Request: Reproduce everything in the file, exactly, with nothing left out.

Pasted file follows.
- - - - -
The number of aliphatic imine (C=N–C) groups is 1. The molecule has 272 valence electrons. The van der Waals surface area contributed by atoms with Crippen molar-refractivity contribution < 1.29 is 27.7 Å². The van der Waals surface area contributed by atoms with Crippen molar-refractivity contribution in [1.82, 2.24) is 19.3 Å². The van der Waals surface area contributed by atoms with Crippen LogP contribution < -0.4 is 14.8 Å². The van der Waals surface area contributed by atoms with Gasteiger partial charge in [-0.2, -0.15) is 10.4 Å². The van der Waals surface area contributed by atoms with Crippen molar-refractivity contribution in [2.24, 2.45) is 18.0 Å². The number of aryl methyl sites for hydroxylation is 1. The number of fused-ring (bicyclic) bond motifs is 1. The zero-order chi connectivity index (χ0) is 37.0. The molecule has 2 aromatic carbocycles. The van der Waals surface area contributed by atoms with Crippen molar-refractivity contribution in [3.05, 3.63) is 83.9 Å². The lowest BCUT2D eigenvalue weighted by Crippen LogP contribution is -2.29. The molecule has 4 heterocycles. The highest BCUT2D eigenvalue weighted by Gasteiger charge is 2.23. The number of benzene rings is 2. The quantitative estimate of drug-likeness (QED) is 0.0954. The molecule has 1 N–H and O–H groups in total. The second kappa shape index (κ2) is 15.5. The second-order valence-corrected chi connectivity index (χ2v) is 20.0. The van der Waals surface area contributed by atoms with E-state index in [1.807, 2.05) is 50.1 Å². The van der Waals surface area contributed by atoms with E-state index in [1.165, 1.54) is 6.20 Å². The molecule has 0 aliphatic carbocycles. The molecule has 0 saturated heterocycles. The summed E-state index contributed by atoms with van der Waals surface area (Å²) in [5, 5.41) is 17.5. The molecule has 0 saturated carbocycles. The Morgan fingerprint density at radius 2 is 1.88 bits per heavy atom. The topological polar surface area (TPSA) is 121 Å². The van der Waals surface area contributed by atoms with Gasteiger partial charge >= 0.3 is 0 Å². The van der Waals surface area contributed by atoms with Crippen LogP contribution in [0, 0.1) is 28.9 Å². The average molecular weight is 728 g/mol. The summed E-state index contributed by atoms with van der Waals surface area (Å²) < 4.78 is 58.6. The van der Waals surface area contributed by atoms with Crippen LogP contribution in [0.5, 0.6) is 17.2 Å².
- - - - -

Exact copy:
The number of aliphatic imine (C=N–C) groups is 1. The molecule has 272 valence electrons. The van der Waals surface area contributed by atoms with Crippen molar-refractivity contribution < 1.29 is 27.7 Å². The van der Waals surface area contributed by atoms with Crippen molar-refractivity contribution in [1.82, 2.24) is 19.3 Å². The van der Waals surface area contributed by atoms with Crippen LogP contribution < -0.4 is 14.8 Å². The van der Waals surface area contributed by atoms with Gasteiger partial charge in [-0.2, -0.15) is 10.4 Å². The van der Waals surface area contributed by atoms with Crippen molar-refractivity contribution in [2.24, 2.45) is 18.0 Å². The number of aryl methyl sites for hydroxylation is 1. The number of fused-ring (bicyclic) bond motifs is 1. The zero-order chi connectivity index (χ0) is 37.0. The molecule has 2 aromatic carbocycles. The van der Waals surface area contributed by atoms with Crippen molar-refractivity contribution in [3.05, 3.63) is 83.9 Å². The lowest BCUT2D eigenvalue weighted by Crippen LogP contribution is -2.29. The molecule has 4 heterocycles. The highest BCUT2D eigenvalue weighted by Gasteiger charge is 2.23. The number of benzene rings is 2. The quantitative estimate of drug-likeness (QED) is 0.0954. The molecule has 1 N–H and O–H groups in total. The second kappa shape index (κ2) is 15.5. The second-order valence-corrected chi connectivity index (χ2v) is 20.0. The van der Waals surface area contributed by atoms with E-state index in [1.807, 2.05) is 50.1 Å². The van der Waals surface area contributed by atoms with E-state index in [1.165, 1.54) is 6.20 Å². The molecule has 0 aliphatic carbocycles. The molecule has 0 saturated heterocycles. The summed E-state index contributed by atoms with van der Waals surface area (Å²) in [5, 5.41) is 17.5. The molecule has 0 saturated carbocycles. The Morgan fingerprint density at radius 2 is 1.88 bits per heavy atom. The topological polar surface area (TPSA) is 121 Å². The van der Waals surface area contributed by atoms with Gasteiger partial charge >= 0.3 is 0 Å². The van der Waals surface area contributed by atoms with Crippen LogP contribution in [0, 0.1) is 28.9 Å². The average molecular weight is 728 g/mol. The summed E-state index contributed by atoms with van der Waals surface area (Å²) < 4.78 is 58.6. The van der Waals surface area contributed by atoms with Crippen LogP contribution in [0.5, 0.6) is 17.2 Å².